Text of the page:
SPOOKY: The 1976 Movie 'Network' Predicted YouTube And 'Two And A Half Men'

i'm as mad as hell howard beale

Photo: Screengrab

If you’ve ever seen the 1976 movie Network, you’ll know the unforgettable scene in which TV news anchor Howard Beale (played by Peter Finch) has a mental breakdown while on-air.Ignoring the teleprompter, he breaks into one of the greatest soliloquies of American cinema, a wandering but coherent rant about the banks, crime and unemployment.

Finally, he urges his viewers to throw open their windows and yell, “I’m as mad as hell and I’m not going to take this any more!”

Today, Network feels as fresh and vital as it did 36 years ago, and not just because Finch, Faye Dunaway and Beatrice Straight won Oscars for acting in it.

It’s because the movie predicts everything about modern media in the 21st Century—from reality TV and YouTube to Glenn Beck and the tabloid news format. And it did so 20 years before the internet even existed.

It’s spooky how much the movie got right about the direction of the news business specifically, and the media generally.

If you haven't seen the movie, take this opportunity to see the famous 'mad as hell!' speech

Note that the script, written during the mid-1970s recession, could describe 2012 with hardly any changes:

I don't have to tell you things are bad. Everybody knows things are bad. It's a depression. Everybody's out of work or scared of losing their job. The dollar buys a nickel's worth; banks are going bust; shopkeepers keep a gun under the counter; punks are running wild in the street, and there's nobody anywhere who seems to know what to do, and there's no end to it.

We know the air is unfit to breathe and our food is unfit to eat. And we sit watching our TVs while some local newscaster tells us that today we had fifteen homicides and 60-three violent crimes, as if that's the way it's supposed to be!

We all know things are bad -- worse than bad -- they're crazy.

It's like everything everywhere is going crazy, so we don't go out any more. We sit in the house, and slowly the world we're living in is getting smaller, and all we say is, 'Please, at least leave us alone in our living rooms. Let me have my toaster and my TV and my steel-belted radials, and I won't say anything. Just leave us alone.'

Well, I'm not going to leave you alone.

I want you to get mad!

I don't want you to protest. I don't want you to riot. I don't want you to write to your Congressman, because I wouldn't know what to tell you to write. I don't know what to do about the depression and the inflation and the Russians and the crime in the street.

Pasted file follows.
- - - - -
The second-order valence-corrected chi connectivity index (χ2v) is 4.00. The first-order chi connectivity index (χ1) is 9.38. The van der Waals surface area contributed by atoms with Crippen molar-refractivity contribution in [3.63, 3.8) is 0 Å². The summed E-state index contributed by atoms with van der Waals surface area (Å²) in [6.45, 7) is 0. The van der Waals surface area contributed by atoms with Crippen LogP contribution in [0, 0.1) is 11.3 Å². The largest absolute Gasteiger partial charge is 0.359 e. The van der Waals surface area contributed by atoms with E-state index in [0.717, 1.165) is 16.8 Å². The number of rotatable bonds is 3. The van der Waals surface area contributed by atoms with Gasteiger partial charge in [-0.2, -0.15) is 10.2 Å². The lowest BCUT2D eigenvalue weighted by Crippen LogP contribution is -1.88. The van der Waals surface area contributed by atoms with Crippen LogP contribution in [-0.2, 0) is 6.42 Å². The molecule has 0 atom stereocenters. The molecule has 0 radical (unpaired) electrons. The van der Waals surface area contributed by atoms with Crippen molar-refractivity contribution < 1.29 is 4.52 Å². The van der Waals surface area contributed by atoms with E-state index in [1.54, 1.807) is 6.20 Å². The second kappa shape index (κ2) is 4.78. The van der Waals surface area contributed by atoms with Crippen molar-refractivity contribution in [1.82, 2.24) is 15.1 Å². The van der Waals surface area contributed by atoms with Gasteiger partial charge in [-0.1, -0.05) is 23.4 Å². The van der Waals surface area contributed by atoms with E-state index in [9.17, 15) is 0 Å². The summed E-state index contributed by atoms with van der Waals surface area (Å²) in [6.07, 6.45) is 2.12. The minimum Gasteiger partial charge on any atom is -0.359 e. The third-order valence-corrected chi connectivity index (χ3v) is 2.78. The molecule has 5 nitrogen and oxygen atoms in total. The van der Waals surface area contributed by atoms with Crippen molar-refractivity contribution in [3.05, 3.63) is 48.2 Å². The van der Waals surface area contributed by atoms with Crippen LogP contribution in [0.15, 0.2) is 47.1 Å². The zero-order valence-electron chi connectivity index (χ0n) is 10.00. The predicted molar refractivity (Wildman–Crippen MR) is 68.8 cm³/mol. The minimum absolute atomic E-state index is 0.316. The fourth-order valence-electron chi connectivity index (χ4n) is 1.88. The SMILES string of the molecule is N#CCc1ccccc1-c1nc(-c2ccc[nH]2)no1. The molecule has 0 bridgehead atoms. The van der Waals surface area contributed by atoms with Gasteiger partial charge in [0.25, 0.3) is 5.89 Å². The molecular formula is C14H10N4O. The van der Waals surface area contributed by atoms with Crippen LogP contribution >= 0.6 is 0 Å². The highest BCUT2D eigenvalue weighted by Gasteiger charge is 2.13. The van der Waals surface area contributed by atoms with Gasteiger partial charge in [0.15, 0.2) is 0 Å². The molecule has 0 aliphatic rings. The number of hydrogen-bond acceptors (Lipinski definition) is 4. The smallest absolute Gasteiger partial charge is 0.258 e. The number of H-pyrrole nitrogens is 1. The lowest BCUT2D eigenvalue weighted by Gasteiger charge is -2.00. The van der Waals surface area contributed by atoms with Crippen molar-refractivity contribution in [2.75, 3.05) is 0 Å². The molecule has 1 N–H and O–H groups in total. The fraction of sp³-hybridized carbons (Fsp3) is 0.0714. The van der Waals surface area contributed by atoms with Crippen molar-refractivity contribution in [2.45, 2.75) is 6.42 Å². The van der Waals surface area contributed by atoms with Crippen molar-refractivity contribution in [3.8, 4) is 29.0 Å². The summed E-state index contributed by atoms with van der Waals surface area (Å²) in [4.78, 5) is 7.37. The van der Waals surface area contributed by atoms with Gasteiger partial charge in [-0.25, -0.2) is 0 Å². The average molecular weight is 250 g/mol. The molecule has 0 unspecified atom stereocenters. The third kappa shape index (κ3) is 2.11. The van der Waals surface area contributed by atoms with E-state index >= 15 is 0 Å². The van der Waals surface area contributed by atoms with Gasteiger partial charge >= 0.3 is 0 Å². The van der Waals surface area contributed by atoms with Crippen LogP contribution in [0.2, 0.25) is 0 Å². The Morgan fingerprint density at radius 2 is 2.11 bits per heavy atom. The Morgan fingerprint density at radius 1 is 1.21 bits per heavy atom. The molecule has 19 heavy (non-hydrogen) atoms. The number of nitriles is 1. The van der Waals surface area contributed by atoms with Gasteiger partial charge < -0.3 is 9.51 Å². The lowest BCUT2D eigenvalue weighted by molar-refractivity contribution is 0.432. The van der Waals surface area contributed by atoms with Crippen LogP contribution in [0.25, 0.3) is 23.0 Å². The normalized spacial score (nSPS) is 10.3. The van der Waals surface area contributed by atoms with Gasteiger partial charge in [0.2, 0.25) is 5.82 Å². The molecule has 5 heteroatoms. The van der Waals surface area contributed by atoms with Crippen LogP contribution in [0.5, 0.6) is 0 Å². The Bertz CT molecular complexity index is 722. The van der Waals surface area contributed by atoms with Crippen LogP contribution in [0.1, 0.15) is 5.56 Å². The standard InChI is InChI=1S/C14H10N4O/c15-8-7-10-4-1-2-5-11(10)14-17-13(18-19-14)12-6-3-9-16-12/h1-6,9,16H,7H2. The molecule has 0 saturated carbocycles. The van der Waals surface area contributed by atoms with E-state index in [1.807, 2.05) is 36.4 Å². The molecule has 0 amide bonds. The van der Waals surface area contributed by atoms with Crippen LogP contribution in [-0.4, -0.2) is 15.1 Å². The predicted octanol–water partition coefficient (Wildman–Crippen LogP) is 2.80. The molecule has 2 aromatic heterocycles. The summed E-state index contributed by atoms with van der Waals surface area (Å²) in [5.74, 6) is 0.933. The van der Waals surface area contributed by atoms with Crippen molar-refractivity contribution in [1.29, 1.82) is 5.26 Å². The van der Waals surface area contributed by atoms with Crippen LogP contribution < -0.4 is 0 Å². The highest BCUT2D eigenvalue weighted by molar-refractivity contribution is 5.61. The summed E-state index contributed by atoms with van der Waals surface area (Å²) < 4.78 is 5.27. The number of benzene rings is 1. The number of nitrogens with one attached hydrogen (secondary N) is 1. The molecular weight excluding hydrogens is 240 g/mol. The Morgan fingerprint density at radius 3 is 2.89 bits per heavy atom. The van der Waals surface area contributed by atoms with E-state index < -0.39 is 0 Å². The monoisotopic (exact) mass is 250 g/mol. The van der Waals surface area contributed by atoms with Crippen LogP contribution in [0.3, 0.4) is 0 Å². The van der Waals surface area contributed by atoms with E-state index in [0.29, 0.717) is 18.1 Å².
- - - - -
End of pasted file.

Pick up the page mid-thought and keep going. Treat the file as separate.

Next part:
All I know is that first, you've got to get mad.

You've gotta say, 'I'm a human being, goddammit! My life has value!'

So, I want you to get up now. I want all of you to get up out of your chairs. I want you to get up right now and go to the window, open it, and stick your head out and yell, 'I'm as mad as hell, and I'm not going to take this anymore!!

If Beale's speech feels familiar, that's because it is: Glenn Beck borrowed his entire paranoid persona from Beale.

When Beck's advertisers deserted his show after he made increasingly intemperate remarks--he called President Obama a racist at one point--the network kept him on because his verging-on-crazy personality gained a huge following.

'Network' predicted the rise of Tabloid TV.

'Network' predicted reality TV.

In Network, UBS commissions a spin-off show, 'The Mao-Tse Tung Hour,' which documents the exploits of a terrorist group, the 'Ecumenical Liberation Army.' UBS' reality-based programming supplants its scripted primetime lineup, and ratings success follows.

In real life, reality TV did not become a dominant audience-getter until the first season of Survivor was broadcast in 2000.

'Network' predicted YouTube.

YouTube became huge by giving people a place to publish low-quality video they shot themselves. Often, those videos show people committing crimes or doing incredibly dangerous things--something no TV network would ever commission.

In Network, Faye Dunaway's character commissions a show in which terrorists film themselves robbing a bank--exactly the kind of self-shot footage that was unusual in the 1970s (when few people could afford a portable video camera) but happens every day on YouTube now.

'Network' predicted media mega-mergers.

Back in the day, TV networks and their news divisions were often standalone, independent companies. In Network, CCA, the conglomerate that owns UBS, is about to be acquired by a larger Saudi Arabian company because CCA's debt is so huge it cannot survive without the deal. Beale demands the deal be stopped.

In the 2000s barely a year goes by without a mega-merger.

'Network' predicted that a TV company would sanction the death of a human being for ratings.

Spoiler alert: In order to ensure the CCA merger goes through, Beale's bosses have him assassinated live, on-air, during his own show.

In 2008, Sky Television in the U.K. aired 'Right to Die?,' which showed an assisted suicide.

Would 'Two and a Half Men' have existed without 'Network'?

You know Conchata Ferrell as Berta in Two and a Half Men. But one of her earliest roles was as a UBS executive in Network, shown here.

'Network' continues to inspire movies and TV today.

Aaron Sorkin has worked references to Network into his Oscar speech for The Social Network and his TV series Studio 60 on the Sunset Strip.

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